And yet, employers continue to focus on hiring the best performers over avoiding negative hires. The best thing to do if this mistake has been made is to nip it in the bud before it wrecks more havoc.
When was the last time you took a step back to examine your work community?
Dependable leaders are invaluable to a company’s success. A steadfast leader attracts the best employees, retains them, and builds on their strengths. They make a company, a team, and themselves stronger with the growth they create. The resulting prosperity can be instantaneous. Established leaders have teams and team members that will follow them on any venture to any company. Emerging leaders need room to accelerate but the result is the same; a tenfold return on investment.
This is well-known and well documented, which makes it difficult for small companies to find vital leaders. They’re a scarce resource. The titans of industry scoop them up at every chance. Bigger Companies have more money and more resources to offer, forcing smaller companies to settle for mid-tier talent at great risk to their bottom line. When a small company adds personnel to their team, they always run the risk of it not being a good match. The risk multiplies when hiring for a leadership role which affects the roles of all those around and below it.
We, at CBST adventures, see it all the time at our events. When we remove the normality of the office and throw a team into a unique challenge, it’s painfully obvious how each link contributes to the strength of the chain. Great leaders shine and elevate their team. Weak leaders have nothing to hide behind and are forced to address their flaws. The most impactful thing we get to see is the emergence of new leaders, who finally have the chance to showcase their abilities in a risk-free environment.
Leadership development events are designed to foster the growth of these leaders. Leaders that you already have on your team. Leaders that you know are a good fit, who have the trust of everyone else, and who understand how the company works. Still, we are tasked with answering the impossible question (impossible because of the meteor sized positive impact that it leaves): ‘What is the ROI of a leadership development event?’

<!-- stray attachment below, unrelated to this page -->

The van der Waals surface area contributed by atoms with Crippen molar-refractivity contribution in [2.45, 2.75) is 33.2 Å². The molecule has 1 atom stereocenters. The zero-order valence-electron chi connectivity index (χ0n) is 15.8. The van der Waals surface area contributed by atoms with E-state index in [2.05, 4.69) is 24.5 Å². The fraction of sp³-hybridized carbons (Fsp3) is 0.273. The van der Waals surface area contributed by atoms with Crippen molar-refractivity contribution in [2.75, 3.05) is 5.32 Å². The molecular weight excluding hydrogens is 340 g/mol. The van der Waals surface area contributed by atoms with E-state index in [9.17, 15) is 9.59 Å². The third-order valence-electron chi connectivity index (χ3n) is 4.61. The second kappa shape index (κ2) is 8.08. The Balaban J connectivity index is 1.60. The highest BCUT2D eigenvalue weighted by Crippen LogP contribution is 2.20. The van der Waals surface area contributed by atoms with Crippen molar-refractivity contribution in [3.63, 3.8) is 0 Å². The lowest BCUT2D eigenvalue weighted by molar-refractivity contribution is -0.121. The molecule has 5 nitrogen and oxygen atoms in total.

Enter Annette Alvarez-Peters. Annette only completed a few semesters of community college before going to work for Costco. She started in the accounting department. She worked as a receptionist, administrative assistant, and clerk. Costco allowed her to freely switch up roles to help her find the best fit. She moved from accounting to merchandising to telecommunications. After years at Costco, learning and understanding how everything worked, Annette landed the role of buying all beer, liquor, and wine for Costco. ALL of Costco. As an ode to how powerful that is Annette ranked fourth on the Decanter Power List of the most influential people in the International wine industry. Her choices in this role affects which grapes are planted in Italy and what wine is served at your local restaurant.
Costco invests in their employees as leaders. In an industry known for razor-thin margins, Costco takes better care of their employees than any competitor. According to the research done by Todd Rose in his book “The End of Average”:
- In 2014, the typical Costco employee earned just over $20 per hour and health care, compared to the retail industry average of $12.20 per hour and no healthcare.
- Costco pays their employees 75% more than Walmart in wages on top of their employee benefits!
- More than 70% of Costco’s managers started out pushing carts or working behind a register.
- Costco has consistently delivered more profitable returns for investors than Walmart,
“…Costco employees rarely leave the company. One study factored in the hidden cost of employee turnover that comes with hiring and training new employees and found that with these costs considered Costco actually spends less per employee than Walmart while paying them 75% more!”
Instead of investing in PR print ups, Costco invests in its employees and as a result, their values are shared and spread by newspapers, magazine articles, and to every friend and family member of a Costco employee.
Leadership development events show that you are invested in your employees. Office spaces are riddled with restrictions. Tangible restrictions like the separation between floors or offices and intangible restrictions like hierarchy and natural divisions. You can provide your team with the opportunity to shed their preconceptions, help them overcome fears, and allow them to think big by removing employees from the office. It is time to dispel the marketing myth that you control your brand message.